Sloppiness and life in general--mostly music and grammar

Ronni Bennett, elder blogger par excellence, is a sister Nazi Grammar Policewoman. What the h**l is with our educational system that people don't even know how to diagram a sentence these days? That's not all Ronni blogs about, she's the grand dame of the elder bloggers, and always posts a lively comment on many issues.

But, gee, spelling, grammar, and word usage seem to have gone by the wayside in writing from bottom to top. I regularly edit writing produced by PhDs and am appalled by what is commonly accepted as good communication skills. Not to belabor the issue, but when a Dr. mispells a word, it really makes me wonder...

Just as there was a "new math," it seems there is a "new grammar." Kiddos learn verbs, THEN nouns. The word "predicate" is now only a whisper. I can see how learning the action portion of a sentence is compelling; however, I want to put the brakes on "dumbing down" grammar simply to make English more accessible to slackers.

Do I sound harsh? Perhaps. There are other nouveau practices that I heartily endorse: cut the jargon, write in a direct, clear, active voice, leave plenty of white space, and get the important points above the scroll line. These practices enhance communication rather than negate it. Spelling, good grammar and usage, however, are the basic architecture of human relationships, and I hate to see them go by the wayside, even though new ways to spell old words can be entertaining, to a certain extent.

Good on you, Ronni, for recognizing that we elder bloggers manage to adhere to the older best practices. Somehow I think we are the last of a dying breed. Speed and flash seem to be the buzz words of today. Get it up on the Web, and worry about the basics later, if ever. I am certain that we can do both. Send me something to edit, and I'll get it back to you in less than 24 hours. How much faster do you need it done than that? Even the most die-hard Web surfers have to sleep sometime :)

Which leads me to music. What's with the current sloppy rehearsal techniques? When I was in college, we were expected to do our very best every single time, not just at performance time. How can we improve if we don't challenge ourselves?

I sing with a semi-professional chamber chorus, and I'm constantly bitching about going flat. It truly hurts my ears, and if it goes on long enough, I get nauseated. What is our music education system doing these days that students can't develop a decent pitch memory? I tend to want to attribute it laziness--lack of breath support, not paying attention to dynamic markings, just "getting through" rehearsals until the performance.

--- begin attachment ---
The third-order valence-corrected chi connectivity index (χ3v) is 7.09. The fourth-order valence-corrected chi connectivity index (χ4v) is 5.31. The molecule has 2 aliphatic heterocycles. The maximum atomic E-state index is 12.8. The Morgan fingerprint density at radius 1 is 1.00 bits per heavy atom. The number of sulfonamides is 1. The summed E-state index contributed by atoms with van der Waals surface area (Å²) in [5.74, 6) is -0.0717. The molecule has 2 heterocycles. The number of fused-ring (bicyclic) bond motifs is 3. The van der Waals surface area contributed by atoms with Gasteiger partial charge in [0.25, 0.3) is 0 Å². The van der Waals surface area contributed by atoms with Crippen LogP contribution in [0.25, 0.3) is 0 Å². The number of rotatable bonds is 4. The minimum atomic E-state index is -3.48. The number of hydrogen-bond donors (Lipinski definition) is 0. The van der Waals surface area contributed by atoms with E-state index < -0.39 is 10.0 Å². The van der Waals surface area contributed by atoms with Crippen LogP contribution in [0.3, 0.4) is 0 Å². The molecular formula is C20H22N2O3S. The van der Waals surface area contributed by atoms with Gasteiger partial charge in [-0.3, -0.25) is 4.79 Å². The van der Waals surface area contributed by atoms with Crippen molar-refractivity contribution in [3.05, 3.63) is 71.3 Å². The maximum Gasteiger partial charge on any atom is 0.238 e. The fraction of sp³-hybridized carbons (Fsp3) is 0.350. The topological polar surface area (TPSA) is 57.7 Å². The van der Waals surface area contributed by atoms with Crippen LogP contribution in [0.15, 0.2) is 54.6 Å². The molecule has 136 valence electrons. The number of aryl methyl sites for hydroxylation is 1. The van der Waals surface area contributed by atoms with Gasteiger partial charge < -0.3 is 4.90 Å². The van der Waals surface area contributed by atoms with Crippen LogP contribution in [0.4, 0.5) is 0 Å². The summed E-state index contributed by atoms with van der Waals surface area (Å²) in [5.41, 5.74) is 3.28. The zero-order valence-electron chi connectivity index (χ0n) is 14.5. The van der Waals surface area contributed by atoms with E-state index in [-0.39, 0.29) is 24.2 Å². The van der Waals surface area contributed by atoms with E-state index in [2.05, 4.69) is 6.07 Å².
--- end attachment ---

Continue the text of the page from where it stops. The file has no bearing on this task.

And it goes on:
The joy of music is as much in the journey as it is in the culminating performance. How can one expect to improve one's music skills if one only puts out the minimum required to (sort of) learn the music before curtain time? Is it so excruciatingly boring to not do your best? Why not develop that transcendence during rehearsals as well as in performance? I tend to cut everyone off at the knees over this issue.

NPR had a report that posited that your brain and ear "grow" to recognize and appreciate "pleasant" sounds, including your native language, and the language of justice, morals, etc. When your ear and brain encounter a "dissonant" sound, the body responds in a negative way. What has happened to our population that most people accept "less than" pitch or musical production? Doesn't it hurt their ears and stomach, too?

Have we reached a point in our civilization that we can no longer teach and absorb the basics in language, communication, music? What a sad state! I've often bragged that I can teach anyone to sing. Anyone CAN sing, if they pay attention, and WANT to sing. It's a skill that's learned like any other skill: pedagogy and practice. I always tell my students "Practice makes POSSIBLE, not PERFECT." We can sometimes get away with blind skill and luck, but in the long run, we'll never be happy until we dedicate all of our senses and focus to the task at hand.

OK, now I'm sounding old. It's true, though. Check it out. I can teach you how to sing, I'll guarantee it, as long as you honestly put all your resources into learning...


Ronni Bennett said...

I'm interested in the idea of "dumbing down" grammar (or any other school subject). I'm far enough removed from school and young children these days, that I'm not familiar with what's being taught.

The first questions, however, that occurs to me about any dumbing down being done is why. We learned this stuff. Our parents before us did. Why don't school administrators believe today's kids can?

Rhea said...

I have several friends who teach college and, from time to time, I look at the papers the students turn in. Wow! I find it hard to believe that these kids made it to college.

kokopelliwoman said...

Nice to see you, ladies! The US educational system is sadly deteriorating. The statistics are appalling. Kiddos perhaps learn more math and science, but if they can't communicate, where's the benefit? And then there's the opposite end--writing to impress. How many completely unnecessary words can we add to this piece to make us sound like intellectuals? Plain language is where it's at, as far as I'm concerned. It's environmentally sound :)